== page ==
New frontiers in plant-based products – digital magazineNew frontiers in plant-based products – digital magazine
The world is evolving when it comes to plant-based food and beverage products, and innovation in the category is materializing in multiple ways. Plant-based meat alternatives are becoming increasingly realistic in taste, texture and appearance. A diverse range of plant-based milks offers different nutritional profiles and flavors. And new next-generation seafood alternatives made from ingredients such as seaweed, algae and jackfruit are designed to mimic the unique taste and texture of seafood.
August 24, 2023
Reality is getting a little twisted when it comes to the wave of plant-based options being brought to market by today’s leading food and beverage innovators. More realistic meat substitutes, driven by the development of new ingredients and technologies such as pea protein, mycoprotein and plant-based fats, are some of the most visible achievements in the category. But plant-based today means much more than just imitating the basic burger.
Alternative dairy milks are increasingly attractive to curious consumers. In addition to almond, soy and formulator-friendly oat, a variety of other plant-based milks are now in the mix, such as cashew, hemp and pea, giving consumers more options than ever.
Plant-based convenience foods also are winning with consumers, as people look for easy and convenient ways to incorporate plant-based foods into their diets. These foods include frozen meals, ready-to-eat (RTE) snacks, and plant-based versions of popular dishes such as pizza and burgers.
Read all about how current food science innovation is pushing the boundaries of the plant-based world in this free digital magazine. The articles include:
Viewpoint: A remarkable one-year journey into the plant-based universe
Jumping headlong into the animal-alternative space means keeping up with all the innovators, who are delivering astonishing analogues of eggs, meat, seafood and dairy that feel like the real thing. Content Director Audarshia Townsend shares a few highlights that stood out from her first year on the job, including soft-serve strawberry ice cream made from upcycled macadamias, crab cakes made from faba bean protein, and vegan black truffle feta enhanced by coconut oil.
New developments in plant-based foods
Eggs with runny yolks, seafood equivalents, and the use of artificial intelligence (AI) to improve the taste, texture and variety of new plant-centric products—all of these make the list when it comes to innovation in the plant-based space. According to The Good Food Institute (GFI), plant-based food in the U.S. has grown from a $5.5 billion category in 2019 to $8 billion in 2022, which has induced companies like Kraft Heinz to invest in big plant-based projects like a patented AI platform called Guiseppe.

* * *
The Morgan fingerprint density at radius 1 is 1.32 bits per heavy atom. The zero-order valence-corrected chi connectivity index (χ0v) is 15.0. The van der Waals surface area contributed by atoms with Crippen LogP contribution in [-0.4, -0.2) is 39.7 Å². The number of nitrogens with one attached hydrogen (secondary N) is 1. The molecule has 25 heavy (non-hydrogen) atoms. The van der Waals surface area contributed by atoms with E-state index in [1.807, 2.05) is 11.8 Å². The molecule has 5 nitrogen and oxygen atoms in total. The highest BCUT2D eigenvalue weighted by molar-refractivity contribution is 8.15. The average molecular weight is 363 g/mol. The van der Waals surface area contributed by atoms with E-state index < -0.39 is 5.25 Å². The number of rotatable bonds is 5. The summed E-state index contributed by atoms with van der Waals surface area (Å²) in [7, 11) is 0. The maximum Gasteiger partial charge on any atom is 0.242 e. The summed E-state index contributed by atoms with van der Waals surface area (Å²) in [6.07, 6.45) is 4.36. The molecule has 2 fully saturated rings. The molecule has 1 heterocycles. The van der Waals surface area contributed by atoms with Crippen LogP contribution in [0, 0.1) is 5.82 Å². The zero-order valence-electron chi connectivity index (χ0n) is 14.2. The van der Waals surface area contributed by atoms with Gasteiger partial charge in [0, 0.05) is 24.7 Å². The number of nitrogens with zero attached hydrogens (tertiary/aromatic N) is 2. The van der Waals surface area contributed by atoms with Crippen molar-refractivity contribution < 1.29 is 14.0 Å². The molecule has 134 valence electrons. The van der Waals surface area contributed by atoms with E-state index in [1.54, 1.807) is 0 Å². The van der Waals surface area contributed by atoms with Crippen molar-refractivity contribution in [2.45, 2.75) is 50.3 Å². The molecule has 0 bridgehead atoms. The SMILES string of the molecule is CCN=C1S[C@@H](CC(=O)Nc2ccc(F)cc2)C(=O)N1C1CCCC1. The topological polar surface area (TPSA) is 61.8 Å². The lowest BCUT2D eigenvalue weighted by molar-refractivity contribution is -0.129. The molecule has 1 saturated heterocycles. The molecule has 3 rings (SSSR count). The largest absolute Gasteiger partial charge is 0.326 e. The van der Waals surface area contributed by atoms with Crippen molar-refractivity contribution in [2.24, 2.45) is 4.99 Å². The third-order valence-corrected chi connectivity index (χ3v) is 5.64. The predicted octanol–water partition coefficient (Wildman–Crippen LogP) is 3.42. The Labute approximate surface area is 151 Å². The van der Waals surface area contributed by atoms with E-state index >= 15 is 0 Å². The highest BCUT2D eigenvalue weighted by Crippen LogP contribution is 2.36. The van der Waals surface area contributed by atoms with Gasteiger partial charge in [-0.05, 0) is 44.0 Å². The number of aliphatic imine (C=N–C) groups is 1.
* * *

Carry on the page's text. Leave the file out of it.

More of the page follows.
The secrets behind plant-based dairy products
With so many alt-dairy products on the market, manufacturers are turning to innovative technologies to stand out from the pack and formulate products that taste as close to their animal-derived counterparts as possible. Associate Editor Heather Carter explores some of the leading solutions, like Cargill’s Go!Drop, which utilizes a patented technology to create a semi-solid structured emulsion stabilized with plant-based ingredients; and FaTRIX, from Israeli food tech startup Gavan Technologies Ltd., an emulsion gel designed to replicate the functionality of animal fat.
A harvest of marine-based ingredients
With vast depths rich in plant life, the sea promises to be a bountiful source for ingredients to help meet the needs of vegan, vegetarian and flexitarian consumers. The treasures go well beyond carrageenan, the multifunctional hydrocolloid extracted from seaweed already used in lots of food formulations. In fact, seaweed is showing up in tortilla chips, pasta and “bacon”; and seaweed snacks in flavors like sea salt and avocado oil, teriyaki, wasabi, chili lime and white cheddar are all evidence of the possibilities within just one slice of the category, Cindy Hazen found.
Plant-based experts say differentiation is key in a crowded market
Consumers are turning to plant-based foods in droves, and the number of new products carrying a plant-based claim is on the rise. Executives in the know from Chloe’s, Ghost Town Oats and Season Products talk competition, ingredients and future opportunities in the burgeoning sector in this roundtable discussion, which touches on the related topics of quality and sustainability, leveraging heritage and trust, and investing in innovation.
Examples of plant-based takeaways for your business include:
Processing technology such as wet extrusion is propelling the plant-based seafood category forward, making it possible to re-create the distinct flaky texture of many fish products.
Plant-based eggs, although valued at just $45 million, is the fastest-growing category across the plant-based segment, up from just $10 million in sales in 2019.
Sesame milk is the most sustainable plant-based milk on the market, according to The Planting Hope Co., using 95% less water than almond milk and 75% less water to produce than oat milk.
The opportunity exists to consider ethnocultural diets and flavors and push back on the idea that plant-based equals lacking.
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